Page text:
the accused was on board a vessel bound for Iloilo City and was carrying marijuana. He was
identified by name. Acting on this tip, they waited for him in the evening and approached him
as he descended from the gangplank after the informer pointed at him. They detained him and
inspected the bag he was carrying. It was found to contained three kilos of what were later
analyzed as marijuana leaves by the NBI forensic examiner. On the basis of the finding, the
corresponding charge was then filed against Aminnudin.
Issue:
Whether or not accused constitutional right against unreasonable serach and seizure
is violated
Ruling:
The Supreme Court Held that warrantless arrest allowed under Rule 113 of the rules of
court not justified unless the accused was caught in flagrante or a crime was about to be
committed or had just been committed.
A vessels and aircraft are subject to warrantless searches and seizures for violation of the
customs law because these vehicles may be quickly moved out of the locality or jurisdiction
before the warrant can be secured.
In the present case, from the conflicting declarations of the PC witnesses, it is clear that
they had at least two days within which they could have obtained a warrant to arrest and
search Aminnudin who was coming to Iloilo on the M/V Wilcon 9. His name was known. The
vehicle was identified. The date of his arrival was certain. And from the information they have
received, they could have persuaded a judge that there was a probable cause, indeed, to
justify the issuance of a warrant. Yet they did nothing. The Bill of Rights was ignored altogether
because the PC lieutenant who was the head of the arresting team had determine on his own
authority that a search warrant was not necessary.
The evidence of probable cause should be determined by a judge and not law
enforcement agents.
ACQUITTED
PEOPLE OF THE PHILIPPINES vs. DON RODRIGUEZA
G.R. No. 95902

February 4, 1992

Facts:
CIC Taduran et al was in their headquarters at the office of the Narcotics Regional Unit
at Camp Bagong Ibalon, Legaspi City when a confidential informer arrived and told them that
there was an ongoing illegal traffic of prohibited drugs. They form a team to conduct a buy
bust operation. The money with ultra violet powder was given to Tadura who acted as the
poseur buyer. He was told to look for a certain Don, The alleged seller of prohibited drug.
Tudara went to Tagas alone, and while along the road he met Samuel Segovia. He asked
Segovia where he could find Don and where he could buy marijuana. Segovia left for a while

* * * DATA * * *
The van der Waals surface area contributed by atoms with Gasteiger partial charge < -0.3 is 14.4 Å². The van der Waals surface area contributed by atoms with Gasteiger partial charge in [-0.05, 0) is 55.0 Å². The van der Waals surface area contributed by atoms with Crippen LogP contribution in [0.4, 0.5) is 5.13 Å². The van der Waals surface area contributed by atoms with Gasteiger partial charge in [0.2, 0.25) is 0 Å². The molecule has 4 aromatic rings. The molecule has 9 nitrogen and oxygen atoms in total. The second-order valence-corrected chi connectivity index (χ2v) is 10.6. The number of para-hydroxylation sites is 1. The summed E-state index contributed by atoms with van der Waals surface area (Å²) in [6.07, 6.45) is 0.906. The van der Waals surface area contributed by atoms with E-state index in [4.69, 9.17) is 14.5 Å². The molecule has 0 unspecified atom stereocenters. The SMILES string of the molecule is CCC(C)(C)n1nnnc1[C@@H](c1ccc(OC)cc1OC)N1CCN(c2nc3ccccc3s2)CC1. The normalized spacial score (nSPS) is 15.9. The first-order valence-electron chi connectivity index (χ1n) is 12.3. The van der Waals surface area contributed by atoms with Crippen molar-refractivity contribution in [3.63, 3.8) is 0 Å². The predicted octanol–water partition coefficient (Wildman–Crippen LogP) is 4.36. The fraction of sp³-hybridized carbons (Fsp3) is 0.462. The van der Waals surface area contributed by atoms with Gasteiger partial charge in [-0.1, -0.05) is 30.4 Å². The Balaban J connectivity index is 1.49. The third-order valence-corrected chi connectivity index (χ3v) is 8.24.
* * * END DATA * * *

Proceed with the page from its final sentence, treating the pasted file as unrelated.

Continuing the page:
when he return he was accompanied by Don.
Don gave Tudaran a certain object wrapped in a plastic which was later identified as
marijuana and received payment thereof. Thereafter Taduran return to the headquarter and
made a report.
In the evening they arrested appellant however they ae not armed with warrant of
arrest.
Then they conducted a raid in the house of Jovencio Rodriqueza, father of appellant.
During the raid they were able to confiscate dried marijuana leaves and a plastic syringe. The

search however was not authorized by any search warrant.


Ruling:
A search warrant to be valid, must generally be authorized by search warrant duly issued by
proper government authority. The court has allowed government authorities to conduct
searches and seizure even without search warrant. Thus, when the search is incidental to a
lawful arrest, when it is made on vessels, aircraft for violation of custom laws, when it made to
automobile for the purpose of preventing violation of smuggling or immigration laws, when it
involves prohibited article in plain view or in case of inspection of building and other premises
for the enforcement of fire, sanitary and building regulation.
In the case at bar the raid conducted was not authorized by search warrant and it does not
appear that the situation falls any of the aforementioned cases.
Buy bust must be in flagrante delicto = requires that the suspected dealer must be
caught red handed in the act of selling marijuana or any prohibited drugs.
PEOPLE OF THE PHILIPPINES vs. EDISON SUCRO
G.R. No. 93239

March 18, 1991

Facts:
Pat. Roy fulgencio, a member of the INP Kalibo, Aklan was instructed by P/Lt Vicente
Seraspi Jr., Station commander, to monitor the activities of appellant. Fulgencio positioned
himself to a house, adjacent of which i a chapel. Fulgencio saw appellant enter the chapel
taking something which turn out later to be marijuana from a compartment of a cart found
inside the chapel and return to the street where he handed the same to a buyer.
Fulgencio radioed Seraspi and reported the activity, Seraspi instructed Fulgencio to
continue monitoring.
At about 6:30 PM Fulgencio again called up Sraspi to report the third buyer later
identified as Ronnie Macabante, was transacting with appellant.
At that point, the team seraspi proceeded to the area and fulgencio told seraspi to
intercept Macabante and Appellant. Team Seraspi caught up with macabante at a crossing.
Upon seeing the police Macabante throw something at the ground which turned to a tea bag of
marijuana. Macabante admitted that he brought the same from appellant. The police team was
able to overtake and arrest appellant.
Issue:
1. Whether or not the arrest without warrant of the accused is lawful